Cocaine Movement that approximately 43 percent of the cocaine 
destined for the United States arrives.
    These estimates are clearly validated when you examine drug 
seizure activity in the Caribbean. In fiscal years 1998 and 
1999, respectively, the Customs Service seized 20,673 and 
20,492 pounds of cocaine in the Caribbean. While cocaine is the 
primary threat, Customs also seized 3,442 pounds of marijuana 
in fiscal year 1999, which was an increase of more than 500 
percent from the previous year. Thus far in fiscal year 2000, 
we have already seized 15,639 pounds of cocaine, an increase of 
more than 42 percent from the same period last year. In 
addition to our successful drug seizure activity, in Puerto 
Rico and the U.S. Virgin Islands the Customs Service effected 
383 arrests in 1998 and 551 arrests in 1999 for drug-related 
crimes, a dramatic increase of 44 percent.
    In assessing the overall drug smuggling threat, we are 
routinely confronted with a multitude of smuggling methods of 
operation. The interdiction operations of the Customs Service 
and other federal law enforcement agencies in the Caribbean 
have demonstrated that noncommercial smuggling operations 
remain a significant, if not our principal threat.
    Customs intelligence analysis and recent drug interdiction 
successes have provided insight as to how these drug smuggling 
operations are conducted. For example, private aircraft are not 
used as often for direct flights from source countries to the 
United States as they once were. Rather, they are now being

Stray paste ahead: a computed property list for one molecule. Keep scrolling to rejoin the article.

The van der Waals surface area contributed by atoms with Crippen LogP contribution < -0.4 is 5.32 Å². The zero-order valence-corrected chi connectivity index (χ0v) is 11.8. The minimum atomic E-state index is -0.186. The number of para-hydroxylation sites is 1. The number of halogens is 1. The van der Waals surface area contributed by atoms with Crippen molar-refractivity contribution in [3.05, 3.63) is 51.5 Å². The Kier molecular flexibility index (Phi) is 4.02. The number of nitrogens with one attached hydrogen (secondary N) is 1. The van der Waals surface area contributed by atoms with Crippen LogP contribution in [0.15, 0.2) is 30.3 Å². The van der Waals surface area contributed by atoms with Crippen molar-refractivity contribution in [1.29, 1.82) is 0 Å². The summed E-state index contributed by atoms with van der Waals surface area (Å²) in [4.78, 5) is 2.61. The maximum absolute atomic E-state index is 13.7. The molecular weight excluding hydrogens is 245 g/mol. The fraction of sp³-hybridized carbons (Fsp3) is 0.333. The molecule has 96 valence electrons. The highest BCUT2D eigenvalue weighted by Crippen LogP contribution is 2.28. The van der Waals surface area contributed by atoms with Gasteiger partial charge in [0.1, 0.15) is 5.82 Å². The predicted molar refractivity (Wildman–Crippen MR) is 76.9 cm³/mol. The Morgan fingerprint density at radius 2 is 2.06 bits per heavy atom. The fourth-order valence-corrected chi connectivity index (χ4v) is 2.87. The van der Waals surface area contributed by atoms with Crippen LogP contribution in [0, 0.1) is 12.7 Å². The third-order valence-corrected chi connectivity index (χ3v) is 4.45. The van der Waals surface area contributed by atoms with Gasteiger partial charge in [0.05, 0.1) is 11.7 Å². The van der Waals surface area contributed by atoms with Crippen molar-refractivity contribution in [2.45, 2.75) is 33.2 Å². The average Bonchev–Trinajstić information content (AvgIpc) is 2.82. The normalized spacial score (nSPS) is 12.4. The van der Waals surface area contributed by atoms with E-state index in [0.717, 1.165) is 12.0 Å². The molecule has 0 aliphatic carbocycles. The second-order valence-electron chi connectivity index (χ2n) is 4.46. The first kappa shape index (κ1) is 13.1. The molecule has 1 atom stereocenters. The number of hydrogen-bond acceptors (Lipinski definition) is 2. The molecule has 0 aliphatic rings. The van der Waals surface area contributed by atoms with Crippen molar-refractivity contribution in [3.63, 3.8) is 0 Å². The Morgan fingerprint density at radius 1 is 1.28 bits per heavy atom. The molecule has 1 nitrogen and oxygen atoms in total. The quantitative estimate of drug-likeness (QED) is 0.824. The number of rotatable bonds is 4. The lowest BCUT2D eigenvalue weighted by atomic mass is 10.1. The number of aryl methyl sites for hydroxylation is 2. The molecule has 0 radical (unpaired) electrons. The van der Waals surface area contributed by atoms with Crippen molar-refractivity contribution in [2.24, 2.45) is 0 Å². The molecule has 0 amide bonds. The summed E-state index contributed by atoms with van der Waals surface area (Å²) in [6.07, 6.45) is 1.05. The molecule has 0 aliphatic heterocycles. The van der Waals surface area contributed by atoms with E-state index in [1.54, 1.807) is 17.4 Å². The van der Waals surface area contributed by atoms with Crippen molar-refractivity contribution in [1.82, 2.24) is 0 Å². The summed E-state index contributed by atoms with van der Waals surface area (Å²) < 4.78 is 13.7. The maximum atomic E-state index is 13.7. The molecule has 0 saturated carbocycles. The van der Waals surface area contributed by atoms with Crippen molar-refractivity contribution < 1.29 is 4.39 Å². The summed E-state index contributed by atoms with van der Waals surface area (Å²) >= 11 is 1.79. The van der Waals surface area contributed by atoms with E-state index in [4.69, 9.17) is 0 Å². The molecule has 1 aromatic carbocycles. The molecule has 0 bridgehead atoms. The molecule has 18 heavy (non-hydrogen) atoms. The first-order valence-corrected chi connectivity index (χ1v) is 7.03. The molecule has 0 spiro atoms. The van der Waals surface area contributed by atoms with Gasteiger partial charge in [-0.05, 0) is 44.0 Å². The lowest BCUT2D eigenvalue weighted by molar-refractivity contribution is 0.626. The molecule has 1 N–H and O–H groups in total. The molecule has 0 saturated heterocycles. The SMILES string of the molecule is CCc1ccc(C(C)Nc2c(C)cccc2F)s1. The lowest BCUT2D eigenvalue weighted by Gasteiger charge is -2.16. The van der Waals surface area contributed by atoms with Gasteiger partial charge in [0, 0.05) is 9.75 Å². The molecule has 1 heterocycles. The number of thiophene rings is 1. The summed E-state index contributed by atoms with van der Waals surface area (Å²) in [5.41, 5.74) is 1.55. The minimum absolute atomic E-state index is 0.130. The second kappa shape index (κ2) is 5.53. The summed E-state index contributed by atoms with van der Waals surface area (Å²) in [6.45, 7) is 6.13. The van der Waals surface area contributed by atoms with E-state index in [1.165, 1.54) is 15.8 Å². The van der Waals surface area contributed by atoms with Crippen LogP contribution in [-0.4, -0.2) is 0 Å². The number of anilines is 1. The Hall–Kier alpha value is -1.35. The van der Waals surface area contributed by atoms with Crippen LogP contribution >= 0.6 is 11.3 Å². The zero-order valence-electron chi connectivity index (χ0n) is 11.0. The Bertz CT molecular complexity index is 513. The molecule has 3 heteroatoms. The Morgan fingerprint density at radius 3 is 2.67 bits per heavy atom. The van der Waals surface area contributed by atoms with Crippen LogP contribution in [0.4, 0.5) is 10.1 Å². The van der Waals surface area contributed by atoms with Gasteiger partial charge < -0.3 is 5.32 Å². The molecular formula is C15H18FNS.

used more frequently to conduct air drops in the transit zone 
to a variety of vessels. These drops are predominantly made to 
go-fast boats, who then smuggle the drugs into Caribbean 
nations for staging and subsequent delivery to the United 
States. This activity most frequently occurs in the waters off 
Haiti, the Dominican Republic, Puerto Rico, and the Bahamas.
    We believe that this change is due in large measure to our 
success in the interdiction and seizure of private aircraft 
used for drug smuggling. Our success often raises the cost to 
drug smuggling organizations and forces them to constantly 
change their tactics.
    As I mentioned earlier, our air and marine interdiction 
assets fly in the source zone in support of the Andean region 
plan. We have seen how our support in the source zone to both 
source and transshipment countries has affected drug smuggling 
operations and how they adapt to our efforts. A good example of 
this impact or displacement is the use of Venezuelan air space 
by drug smuggling pilots as a refuge to avoid the Colombian 
shoot-down policy and our detection and monitoring assets.
    While drug smuggling via private aircraft remains 
consistently high, a potentially more significant threat is 
posed by non-commercial maritime shipments, especially in 
Puerto Rico. This is primarily due to the minimal investment 
required for a maritime smuggling venture, as compared to the 
cost and potential loss of an aircraft during an air smuggling 
operation.
    The minimal investment required for a go-fast boat is also 
complemented by a much higher drug load capacity that can be 
carried in go-fast boats, which on average carry 1,000-plus 
pounds, versus the 250 to 400 pounds that can be carried by a 
private aircraft. The number of go-fast boats intercepted and 
found abandoned on the Puerto Rico coastline by Customs and 
other agencies validates our current intelligence that drug 
smuggling organizations consider these to be disposable 
platforms.
    To provide the committee with examples of our recent 
successes, I would like to describe three recent significant